The cold nights and early mornings are upon us, and for the bulk of recreational athletes out there that means trying to battle the urges to stay in bed longer or retire to the couch after work instead of the regular run, cycle or swim. It takes a mere 48 hours for the body to begin de-conditioning. The rate at which is dependent on the levels of inactivity. Imagine what three months indoors will do?
I am going to provide you with an insight into the type of training we do in CrossFit with a view to getting you to “CrossFit.” Why? Performance and results based fitness, and because the inclusion of variety, functionality and intensity into training regimes has been well documented to improve anaerobic and aerobic capacity as well as strength, strength endurance and stamina substantially more than any single mode of training.
In CrossFit we work with three different modes of movement. Gymnastics movements refer to all activities where the aim is body control without external loads, such as pull-ups and push-ups. Weightlifting movements include activities that require external loads to be moved, such as dumbbells, barbells and medicine balls. Mono-structural activities are those that you are most familiar with and therefore spend most of your time doing. These include running, swimming, cycling and skipping which are more commonly known as “cardio” activities. A well rounded fitness program will include a balance of these movements, as well as a balance of the different movements within each category. If you aren’t achieving that you are robbing yourself of a far superior fitness.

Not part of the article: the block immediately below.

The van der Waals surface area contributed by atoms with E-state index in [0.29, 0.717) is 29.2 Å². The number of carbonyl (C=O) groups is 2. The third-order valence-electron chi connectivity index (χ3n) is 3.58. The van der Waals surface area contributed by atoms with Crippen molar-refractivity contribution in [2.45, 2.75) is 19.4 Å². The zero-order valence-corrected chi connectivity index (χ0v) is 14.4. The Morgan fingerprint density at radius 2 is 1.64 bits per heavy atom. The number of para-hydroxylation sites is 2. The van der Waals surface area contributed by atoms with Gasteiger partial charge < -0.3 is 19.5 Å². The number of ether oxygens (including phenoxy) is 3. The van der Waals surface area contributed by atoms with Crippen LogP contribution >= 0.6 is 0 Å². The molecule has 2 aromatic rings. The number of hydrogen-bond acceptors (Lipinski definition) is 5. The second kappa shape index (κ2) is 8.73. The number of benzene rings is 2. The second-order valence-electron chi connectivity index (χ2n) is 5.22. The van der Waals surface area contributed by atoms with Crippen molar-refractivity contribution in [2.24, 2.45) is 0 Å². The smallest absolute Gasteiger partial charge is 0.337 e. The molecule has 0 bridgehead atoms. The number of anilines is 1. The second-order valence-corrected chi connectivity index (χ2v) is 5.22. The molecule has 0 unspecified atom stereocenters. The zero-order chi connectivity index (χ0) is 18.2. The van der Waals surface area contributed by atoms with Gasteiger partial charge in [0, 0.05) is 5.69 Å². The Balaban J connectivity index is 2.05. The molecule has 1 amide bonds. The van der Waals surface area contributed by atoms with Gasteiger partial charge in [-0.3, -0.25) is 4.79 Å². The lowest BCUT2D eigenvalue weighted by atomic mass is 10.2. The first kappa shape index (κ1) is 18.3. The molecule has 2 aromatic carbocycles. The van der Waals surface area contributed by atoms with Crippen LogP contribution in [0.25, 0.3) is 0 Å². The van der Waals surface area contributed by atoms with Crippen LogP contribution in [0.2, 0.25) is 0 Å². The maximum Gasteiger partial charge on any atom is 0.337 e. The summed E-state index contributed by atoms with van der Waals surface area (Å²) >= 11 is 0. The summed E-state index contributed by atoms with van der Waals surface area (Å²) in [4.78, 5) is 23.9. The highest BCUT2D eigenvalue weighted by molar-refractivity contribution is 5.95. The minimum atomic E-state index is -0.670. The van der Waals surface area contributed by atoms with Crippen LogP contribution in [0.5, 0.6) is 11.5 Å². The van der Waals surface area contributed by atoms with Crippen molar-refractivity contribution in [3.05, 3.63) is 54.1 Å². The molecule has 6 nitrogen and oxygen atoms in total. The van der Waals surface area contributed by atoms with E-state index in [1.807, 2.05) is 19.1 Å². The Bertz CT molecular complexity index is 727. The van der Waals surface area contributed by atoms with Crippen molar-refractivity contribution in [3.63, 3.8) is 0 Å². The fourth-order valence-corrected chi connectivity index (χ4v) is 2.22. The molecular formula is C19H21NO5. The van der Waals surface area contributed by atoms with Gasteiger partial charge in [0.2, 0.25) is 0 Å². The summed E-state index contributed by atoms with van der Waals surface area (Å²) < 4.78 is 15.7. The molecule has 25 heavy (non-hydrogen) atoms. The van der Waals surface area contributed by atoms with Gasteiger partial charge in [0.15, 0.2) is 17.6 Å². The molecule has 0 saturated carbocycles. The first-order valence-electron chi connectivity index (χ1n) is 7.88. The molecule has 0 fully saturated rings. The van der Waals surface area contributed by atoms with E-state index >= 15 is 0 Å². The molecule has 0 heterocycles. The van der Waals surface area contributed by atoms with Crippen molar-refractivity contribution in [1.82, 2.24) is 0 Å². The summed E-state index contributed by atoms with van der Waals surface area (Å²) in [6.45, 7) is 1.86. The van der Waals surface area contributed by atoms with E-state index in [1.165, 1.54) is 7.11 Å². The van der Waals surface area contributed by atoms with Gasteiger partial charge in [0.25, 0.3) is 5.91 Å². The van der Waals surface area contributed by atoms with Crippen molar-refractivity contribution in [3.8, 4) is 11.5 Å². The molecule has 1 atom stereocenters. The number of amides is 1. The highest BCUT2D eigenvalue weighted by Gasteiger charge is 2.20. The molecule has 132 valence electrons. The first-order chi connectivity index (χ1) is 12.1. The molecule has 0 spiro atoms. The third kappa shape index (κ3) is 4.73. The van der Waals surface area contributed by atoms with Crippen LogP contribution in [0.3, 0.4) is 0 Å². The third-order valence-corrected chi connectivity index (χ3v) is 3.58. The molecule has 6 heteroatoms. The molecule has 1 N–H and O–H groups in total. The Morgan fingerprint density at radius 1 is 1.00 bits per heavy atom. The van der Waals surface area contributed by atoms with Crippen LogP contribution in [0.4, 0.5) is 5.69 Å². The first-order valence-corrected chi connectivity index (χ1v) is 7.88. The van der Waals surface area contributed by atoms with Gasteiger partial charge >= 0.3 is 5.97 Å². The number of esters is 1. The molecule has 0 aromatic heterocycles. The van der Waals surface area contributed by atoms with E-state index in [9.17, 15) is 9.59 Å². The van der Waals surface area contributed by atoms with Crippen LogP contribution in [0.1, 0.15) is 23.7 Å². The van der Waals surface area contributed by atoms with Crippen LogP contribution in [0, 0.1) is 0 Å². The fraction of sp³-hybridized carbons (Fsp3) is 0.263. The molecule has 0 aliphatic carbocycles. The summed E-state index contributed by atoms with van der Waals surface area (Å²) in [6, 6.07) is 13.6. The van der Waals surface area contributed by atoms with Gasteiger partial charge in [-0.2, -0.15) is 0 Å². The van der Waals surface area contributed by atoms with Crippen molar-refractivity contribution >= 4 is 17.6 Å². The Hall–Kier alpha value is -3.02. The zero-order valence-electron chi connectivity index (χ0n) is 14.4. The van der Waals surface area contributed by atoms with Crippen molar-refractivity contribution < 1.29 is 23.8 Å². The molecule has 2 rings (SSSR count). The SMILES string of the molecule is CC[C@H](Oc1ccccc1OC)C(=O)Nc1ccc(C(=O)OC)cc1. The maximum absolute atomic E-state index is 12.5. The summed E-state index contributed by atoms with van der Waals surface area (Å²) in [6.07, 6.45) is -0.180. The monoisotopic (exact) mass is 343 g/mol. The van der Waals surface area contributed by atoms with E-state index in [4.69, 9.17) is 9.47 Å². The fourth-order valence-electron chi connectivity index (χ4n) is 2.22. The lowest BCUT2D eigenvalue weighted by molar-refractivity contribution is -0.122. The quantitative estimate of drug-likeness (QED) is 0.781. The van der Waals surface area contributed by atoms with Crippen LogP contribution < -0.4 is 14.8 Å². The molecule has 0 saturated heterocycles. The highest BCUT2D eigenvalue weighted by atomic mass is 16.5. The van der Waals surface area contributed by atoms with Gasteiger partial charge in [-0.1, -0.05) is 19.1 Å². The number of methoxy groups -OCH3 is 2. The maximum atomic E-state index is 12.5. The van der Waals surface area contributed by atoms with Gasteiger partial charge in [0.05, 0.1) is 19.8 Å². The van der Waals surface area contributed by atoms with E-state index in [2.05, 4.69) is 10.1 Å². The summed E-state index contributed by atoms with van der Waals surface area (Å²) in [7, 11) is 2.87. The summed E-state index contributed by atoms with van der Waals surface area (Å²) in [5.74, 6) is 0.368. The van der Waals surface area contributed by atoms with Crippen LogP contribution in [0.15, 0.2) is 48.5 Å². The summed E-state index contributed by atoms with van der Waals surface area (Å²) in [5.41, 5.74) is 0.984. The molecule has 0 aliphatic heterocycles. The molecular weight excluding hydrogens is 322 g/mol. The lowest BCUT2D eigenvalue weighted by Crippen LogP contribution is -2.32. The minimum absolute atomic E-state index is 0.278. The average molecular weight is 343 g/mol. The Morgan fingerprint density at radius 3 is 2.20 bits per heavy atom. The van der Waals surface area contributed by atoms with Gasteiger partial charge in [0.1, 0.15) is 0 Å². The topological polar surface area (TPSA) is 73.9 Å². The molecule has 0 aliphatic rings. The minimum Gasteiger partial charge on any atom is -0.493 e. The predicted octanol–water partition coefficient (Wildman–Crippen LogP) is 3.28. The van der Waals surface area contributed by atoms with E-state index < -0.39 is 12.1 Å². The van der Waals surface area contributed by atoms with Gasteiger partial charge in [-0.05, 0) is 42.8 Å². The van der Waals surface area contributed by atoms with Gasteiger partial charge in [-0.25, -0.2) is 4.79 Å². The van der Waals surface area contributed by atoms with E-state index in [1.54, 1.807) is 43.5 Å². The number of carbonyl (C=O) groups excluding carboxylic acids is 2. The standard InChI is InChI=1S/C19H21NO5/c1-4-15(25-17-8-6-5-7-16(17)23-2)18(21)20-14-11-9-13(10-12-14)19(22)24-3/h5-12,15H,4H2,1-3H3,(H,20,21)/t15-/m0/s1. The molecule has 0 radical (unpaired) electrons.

Research has shown that the inclusion of simple strength training to an endurance training program has a positive impact on aerobic capacity, despite there being a belief that concurrent strength and endurance training interfere with each other. When strength training has been added to endurance training programmes, and applied during the endurance training session, strength, speed, power and strength endurance increase significantly. These neuromuscular changes are linked to improvements in economy which will see you getting further in less time. Despite the volume of aerobic training being reduced by up to 20% to accommodate the inclusion of strength training, evidence shows that aerobic performance increases. So train harder, not longer. Use this winter “off-season” to introduce some variety into your training program, and with consistency you will no doubt see some valuable gains when you hit the road again in spring.
Next week we’ll put together some exercises that every new CrossFit athlete is taught when beginning… be sure to come back and see our exercises because they form fundamental movements of any fitness program given their functionality for sports and everyday life.